Born in 1924, in the Italian village of Bellantone Calabria, Giovanni ‘John’ Arena was the second of four children to Gregorio and Pasqualina Arena. The son of a shoemaker, John spent many of his childhood days playing through the family’s 3 acres of gardens and orchards. By the time he was 9, his father left the family to seek opportunities in Australia, and John was forced to leave school and begin work. It was at this young age that John first learned his restaurant skills while working in a local trattoria. At the young age of 15, John traveled to Australia to see his father. Unfortunately, the war had just begun and Gregorio was interned, John moved in with an Italian family and was fortunate to find work at Mario’s, Melbourne’s finest restaurant. John realized there that good cooking could produce a good restaurant, but only with integrity and service could you build a solid, profitable business.
An opportunity in 1947 found him returning to Italy to study at a culinary school in Stresa Lake Maggiore. After graduation in 1949, John worked in Stockholm, Sweden, the Prince of Savoy Hotel in Milan, and then back to Mario’s in Australia where he stayed until 1957. That spring John worked his way back to Italy on a ship and spent the summer in Zurich, Switzerland before the opportunity to work on another ship came in October, this one was bound for New York. After a month in New York, John decided to board a train and travel to Canada. It was November and John arrived at Toronto’s Union Station with a cardboard suitcase and only $60.00 in his pocket. He approached many of Toronto’s top restaurants that day for a job including those at the Royal York Hotel and Westbury Hotel. It was leaving another disappointing interview at the King Edward Hotel when he noticed one staff member speaking to another in a manner not fitting for a hotel of this magnitude, he returned to the manager’s office asking him “Do you allow this sort of thing in this hotel, in front of public?” The care and concern of the question had an impression on the manager and John earned a starting position that night as a captain in their famous Oak Room. After many years of success at the hotel in various managing roles, John Arena was sought out for the position of Food and Beverage manager at Toronto’s affluent Rosedale Golf Club. He remained there from 1961 – 1963. John initiated many successful changes at the club including overhauling much of the food and beverage system to the delight of the members. One, in particular, took notice, respected businessman Brigadier Preston Gilbride who offered John the opportunity to purchase Toronto’s landmark Winston’s Restaurant, Gilbride was a majority shareholder but his current operators had put the business in jeopardy. With a purchase price of only $2 as well as assuming Winston’s large debt, John Arena gave the restaurant a renovation, a change in the cuisine, and made it a ‘business restaurant’. It was here while owning his first restaurant John achieved his greatest success. Winston’s went on to be the most awarded restaurant in North America, it served as a favorite place for Canada’s ‘Captain’s of Industry’ and was the spot to be seen for celebrities visiting Toronto. From 1964 to 1994, almost 30 years John Arena owned Winston’s, he also owned and/or managed The Old Mill Inn and Spa, Terra Cotta Inn, Panarello’s, Giannino’s, Prego’s, and many others. He also catered to Toronto’s O’Keefe Centre, Roy Thompson Hall, Royal Ontario Museum, Ontario Place, Queen’s Park, many Royal visits, celebrity weddings, and the 1984 visit to Toronto by the Pope which required feeding over 400,000 attendees.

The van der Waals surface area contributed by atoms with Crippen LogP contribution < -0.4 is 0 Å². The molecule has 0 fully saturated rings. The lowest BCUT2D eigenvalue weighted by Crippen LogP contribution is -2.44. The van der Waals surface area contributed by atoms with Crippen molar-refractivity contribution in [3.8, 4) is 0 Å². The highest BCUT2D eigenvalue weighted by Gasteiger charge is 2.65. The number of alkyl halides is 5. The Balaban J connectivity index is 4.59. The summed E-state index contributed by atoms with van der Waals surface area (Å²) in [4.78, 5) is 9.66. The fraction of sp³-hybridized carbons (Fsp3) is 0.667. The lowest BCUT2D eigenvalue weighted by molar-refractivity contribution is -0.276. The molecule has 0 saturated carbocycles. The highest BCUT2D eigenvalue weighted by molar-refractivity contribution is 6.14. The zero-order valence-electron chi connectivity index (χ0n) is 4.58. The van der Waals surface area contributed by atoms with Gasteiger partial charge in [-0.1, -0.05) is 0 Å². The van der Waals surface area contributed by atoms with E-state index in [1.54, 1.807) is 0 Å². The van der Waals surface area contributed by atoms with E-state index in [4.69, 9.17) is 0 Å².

In 1987, John almost ‘single-handedly’ raised over $10 million dollars for George Brown College. $10 million from 2 governments, half from The Honourable Betty Stevenson, Minister of Education, and the other half from The Honourable John Roberts, Minister of Tourism. Plus another $5 million within the industry from John Eagan and the late Douglas Light. As a result of his involvement, on March 9th, 1989 John Arena was named a Fellow of the Ontario Hostelry Institute and awarded The Ontario Hostelry Institute 1988 Chairman’s Award for ‘Lifetime Achievements in the Foodservice & Hospitality Industry’.
John has since co-founded DiRoNA, the Distinguished Restaurants of North America organization, recognizing the finest restaurants in the United States, Canada, and Mexico. In 1991, John co-founded the Italian Culinary Institute for Foreigners, a non-profit association aimed at promoting the Italian traditions and agricultural food products abroad, through the organization of training courses and promotional events. It now has locations in Brazil, China as well as Italy.
John Arena has received numerous awards and achievements including the 1982 ‘Industry Man of the Year’ as well as an honorary Doctor of Business Administration degree in Hospitality Management from Johnson & Wales University in Miami, Florida.
John Arena, passed away unexpectedly, on February 11, 2023. He has was proudly married to his wife Reingard for 62 years until her passing in 2019. John and Reingard had four children, many grandchildren, and great-grandchild.